‘Plan ahead’ advice given to sail into an early retirement
You need to plan ahead to retire early. That’s how John Wick sees it. He retired at the age of 51 to set out on a five-year yachting adventure in 1996.
‘I’d worked for 30 years and now I plan to be retired for 30 years,’ he says. I recently talked to him and his wife, Alison, in their suburban Melbourne home. Both were born in England.
John started sailing from a young age and graduated from small craft to yachts. As a family, they and their three children often sailed their yacht in the Mediterranean for holidays.
‘We always had adventurous holidays,’ John adds.
They had no plans to sail beyond this until a golfing holiday in Portugal was washed out. They’d brought a book with them—Sell Up and Sail—and, because of the rain, they had plenty of time to read it.
John became excited by the thought of selling up and sailing. Alison was onside, with one condition—that it would be for no more than five years. John agreed. Retirement and a new, bigger yacht beckoned.
The Australian connection
In the 1970s John was after some adventure (adventure is a theme when you talk to John and Alison) and planned they would go to Uganda to work. They sold up to go, but before they left England, Idi Amin came to power.
That changed their plans and they came to Australia instead and stayed for five years. John worked as a vet in Sydney and then in Port Macquarie where he bought the vet practice he worked in.
They loved Australia and became citizens, but returned to England to live, work, and school their children. Life was stable and routine—except for the occasional adventure—until they read Sell Up and Sail.
The ocean adventure
John and Alison both use that word ‘adventure’ often when they talk about their five years of ocean sailing. Alison does remind John of another word—‘parties’. It seems that whenever yachts and yachties meet—on the ocean or on shore—there’s always a party.
They sailed the Mediterranean for a year then joined the Atlantic Rally for Cruisers, starting in the Canary Islands to sail to St Lucia in the Caribbean. After that, most of their time they sailed the Atlantic.
There were scary moments. John’s serious food poisoning after leaving Ecuador was one and, on their last trip, rough weather wrecked their self-steering gear. That meant the boat had to be steered manually 24 hours a day. This was difficult with only two on board. Fortunately, a couple of crew members from another yacht helped until repairs could be made.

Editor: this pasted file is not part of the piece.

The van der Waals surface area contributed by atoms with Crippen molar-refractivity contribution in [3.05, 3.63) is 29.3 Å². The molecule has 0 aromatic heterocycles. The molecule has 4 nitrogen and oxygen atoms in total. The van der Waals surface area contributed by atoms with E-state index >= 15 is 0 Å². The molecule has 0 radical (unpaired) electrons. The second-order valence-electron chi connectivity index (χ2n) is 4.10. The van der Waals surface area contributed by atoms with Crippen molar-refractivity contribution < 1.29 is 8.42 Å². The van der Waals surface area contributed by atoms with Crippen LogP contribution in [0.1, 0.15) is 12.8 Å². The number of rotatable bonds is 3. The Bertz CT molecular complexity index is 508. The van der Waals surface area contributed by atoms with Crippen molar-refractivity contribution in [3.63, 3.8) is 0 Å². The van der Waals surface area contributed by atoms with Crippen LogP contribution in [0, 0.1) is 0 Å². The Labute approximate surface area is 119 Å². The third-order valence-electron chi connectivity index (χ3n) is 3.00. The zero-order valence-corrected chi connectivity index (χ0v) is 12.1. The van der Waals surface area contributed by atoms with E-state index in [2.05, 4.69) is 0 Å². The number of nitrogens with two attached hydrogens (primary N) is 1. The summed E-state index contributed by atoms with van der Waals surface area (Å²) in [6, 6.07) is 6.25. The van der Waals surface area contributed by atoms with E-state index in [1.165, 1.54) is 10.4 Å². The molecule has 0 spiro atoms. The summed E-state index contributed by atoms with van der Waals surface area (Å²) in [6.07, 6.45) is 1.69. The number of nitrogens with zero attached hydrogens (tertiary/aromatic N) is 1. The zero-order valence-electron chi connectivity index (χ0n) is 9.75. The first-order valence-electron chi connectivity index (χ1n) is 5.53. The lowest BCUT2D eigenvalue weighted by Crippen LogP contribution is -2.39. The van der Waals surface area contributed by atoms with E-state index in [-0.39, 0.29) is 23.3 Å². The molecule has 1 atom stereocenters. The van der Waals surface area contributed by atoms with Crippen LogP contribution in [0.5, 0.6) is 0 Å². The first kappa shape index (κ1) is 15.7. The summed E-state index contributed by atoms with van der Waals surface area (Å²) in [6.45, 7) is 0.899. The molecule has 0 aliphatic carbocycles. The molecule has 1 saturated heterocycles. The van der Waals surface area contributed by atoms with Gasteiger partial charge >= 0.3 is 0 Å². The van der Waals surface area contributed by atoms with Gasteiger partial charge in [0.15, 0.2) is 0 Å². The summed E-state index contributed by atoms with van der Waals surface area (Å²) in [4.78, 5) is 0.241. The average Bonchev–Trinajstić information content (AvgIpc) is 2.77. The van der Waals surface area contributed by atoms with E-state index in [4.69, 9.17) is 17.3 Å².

In 1998, they became a part of the Millennium Odyssey. This was a group of about 15 yachts and 13 different nationalities carrying foundation lamps lit at the Tomb of the Saviour in Jerusalem.
Most of the yachts would circumnavigate the globe dropping off lamps at various ports where there were civic or cathedral functions. The final lamp was given to the pope in the Vatican on Easter Sunday, 2000.
John and Alison signed up with the Odyssey for as far as Australia.
How early retirement was possible
‘It comes back to planning,’ John emphasises. Three things were important for their plan.
1. Finances: Alison had been a nurse, but she had quit to help as office manager, and they had three veterinarian practices (one in partnership) that they were able to sell and be financially independent. This allowed them the option of retiring early.
They also sold their house, car, and furniture because their yacht was their only home for five years.
2. Timing: The timing was right because their children were independent, which freed them from family responsibilities. And both their mothers had died the year before (their fathers had died earlier).
3. Agreement: ‘As a couple, you both need to have the same dream,’ says John. ‘When you retire, couples spend a lot of time together. For us, we’d worked together and then we sailed together. There were no fights despite not being able to be more than 40 feet (12 metres) away from each other.’
John adds some retirement advice: ‘It’s not only about preparing for retirement. You need to make sure you’ve got something to do in retirement. With our sailing, we had five years of excitement and pleasure, and a tremendous sense of achievement.’
But when they stopped they followed his advice and became busy volunteering in the community. John was a volunteer guide at Healesville Sanctuary for a time. And they both remain active in their community with the Probus club. John also took up playing the bagpipe and is president of a local Pipe Band.
Then there are the grandchildren . . . they all live nearby.
Back in Australia to stay
They joined the Millennium Odyssey in London and had the rare privilege of having London Bridge open for them so they could get to the starting line. Then the bridge was opened to let the yachts out. About 18 months later they sailed under the Sydney Harbour Bridge. They were home—in Australia.
‘Sailing is the slowest, most expensive way of coming to Australia,’ says John, ‘but it’s the greatest fun.’